From the desks of the Hotel News Now editorial staff:
- Asia/Pacific hotel execs ponder prolonged downturn
- US unemployment claims fall
- US hotels report lowest Q3 occupancy
- Report shows slowing economic recovery
- Hotels promote good ventilation systems
Asia/Pacific hotel execs ponder prolonged downturn: A new wave of COVID-19 cases has hit the Asia/Pacific region, dampening demand and leading hotel executives in the region to brace for a longer road to recovery, HNN’s Terence Baker writes.
During a panel at the Hotel Investment Conference Asia Pacific (HICAP), Alan Watts, president of Asia/Pacific at Hilton, said “a lot of people are in a pathway where they really need (COVID-19) to be over.”
“There are more buyers than there are sellers, and that makes a great comment on cash burn,” he said.
U.S. unemployment claims fall: The number of new jobless claims reported in the U.S. last week fell by 55,000 to 787,000, The Wall Street Journal reports.
For the week ending 10 October, the number of people collecting unemployment benefits decreased by 1 million to 8.4 million.
“The latest weekly figures reflect revisions from California that reduced the overall number of claims in October. The Labor Department said California completed its pause in processing of jobless applications and resumed reporting actual unemployment insurance claims data,” the news outlet reports.
Occupancy dropped 32.2% to 48%, average daily rate decreased 24.1% to $101.25 and revenue per available room declined 48.5% to $48.58.
Of the top 25 markets, Oahu Island, Hawaii, reported the lowest occupancy level at 24.1%.
Report shows slowing economic recovery: A recent report from the Federal Reserve shows that the U.S. economy grew at a “slight to modest” pace in early fall, which indicates economic recovery is slowing, The Wall Street Journal reports.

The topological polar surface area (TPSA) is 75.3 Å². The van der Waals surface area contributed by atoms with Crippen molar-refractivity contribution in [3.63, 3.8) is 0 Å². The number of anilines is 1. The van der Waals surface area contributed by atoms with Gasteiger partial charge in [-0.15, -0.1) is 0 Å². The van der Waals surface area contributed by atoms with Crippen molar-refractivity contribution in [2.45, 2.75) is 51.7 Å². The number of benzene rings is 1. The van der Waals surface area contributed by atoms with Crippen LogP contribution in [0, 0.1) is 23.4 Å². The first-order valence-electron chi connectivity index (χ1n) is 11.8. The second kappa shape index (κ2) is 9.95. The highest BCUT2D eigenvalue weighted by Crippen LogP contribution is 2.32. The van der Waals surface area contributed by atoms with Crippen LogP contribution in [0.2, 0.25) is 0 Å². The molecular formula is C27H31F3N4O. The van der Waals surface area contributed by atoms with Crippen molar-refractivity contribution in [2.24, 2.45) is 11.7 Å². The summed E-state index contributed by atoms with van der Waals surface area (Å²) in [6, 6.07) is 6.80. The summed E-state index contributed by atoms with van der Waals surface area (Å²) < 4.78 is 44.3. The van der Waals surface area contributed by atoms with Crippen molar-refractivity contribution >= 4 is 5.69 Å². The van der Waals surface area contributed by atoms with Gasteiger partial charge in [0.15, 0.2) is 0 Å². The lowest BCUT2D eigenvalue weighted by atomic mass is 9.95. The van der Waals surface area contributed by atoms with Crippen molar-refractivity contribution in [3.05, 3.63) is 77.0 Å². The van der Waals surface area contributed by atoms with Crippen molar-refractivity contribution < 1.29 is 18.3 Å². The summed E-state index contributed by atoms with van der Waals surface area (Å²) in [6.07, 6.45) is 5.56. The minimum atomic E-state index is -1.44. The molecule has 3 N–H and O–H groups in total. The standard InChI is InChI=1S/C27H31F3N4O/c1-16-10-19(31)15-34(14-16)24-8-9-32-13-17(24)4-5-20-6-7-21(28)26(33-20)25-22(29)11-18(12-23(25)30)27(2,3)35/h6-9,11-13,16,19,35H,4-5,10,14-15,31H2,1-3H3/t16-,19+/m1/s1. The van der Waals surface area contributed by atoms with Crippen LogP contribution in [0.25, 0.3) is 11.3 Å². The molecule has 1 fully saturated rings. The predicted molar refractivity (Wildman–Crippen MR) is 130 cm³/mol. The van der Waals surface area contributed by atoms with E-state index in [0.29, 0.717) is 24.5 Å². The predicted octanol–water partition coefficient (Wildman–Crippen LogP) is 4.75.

“The report found that the recovery was proceeding on separate tracks, with the manufacturing, residential housing and banking industries reporting steady growth, while consumer spending and commercial real estate remained weak,” according to the news outlet.
The report also “painted a picture of a disjointed employment situation, where many companies continued to lay off some workers while also struggling to recruit others.”
Many employers in the report attributed the employment situation to a lack of childcare and employee health concerns, which has led some companies to raise wages and offer flexible work arrangements.
Hotels promote good ventilation systems: The coronavirus pandemic raised concerns among travelers about the virus passing through air filtration systems, which has made good ventilation a talking point for hotels, The Washington Post reports.
MGM Resorts International and Four Seasons Resorts have promoted the enhancement of ventilation systems.
Some health experts say travelers should not be worried about the ventilation in their hotel room.
Amesh Adalja, senior scholar at the Johns Hopkins Center for Health Security, told the news outlet that most transmission of the virus is a result of close interpersonal contact.
“The key question when going to hotels is not so much the ventilation, but who you’re interacting with there and where you’re interacting with people,” he said.
Compiled by Danielle Hess.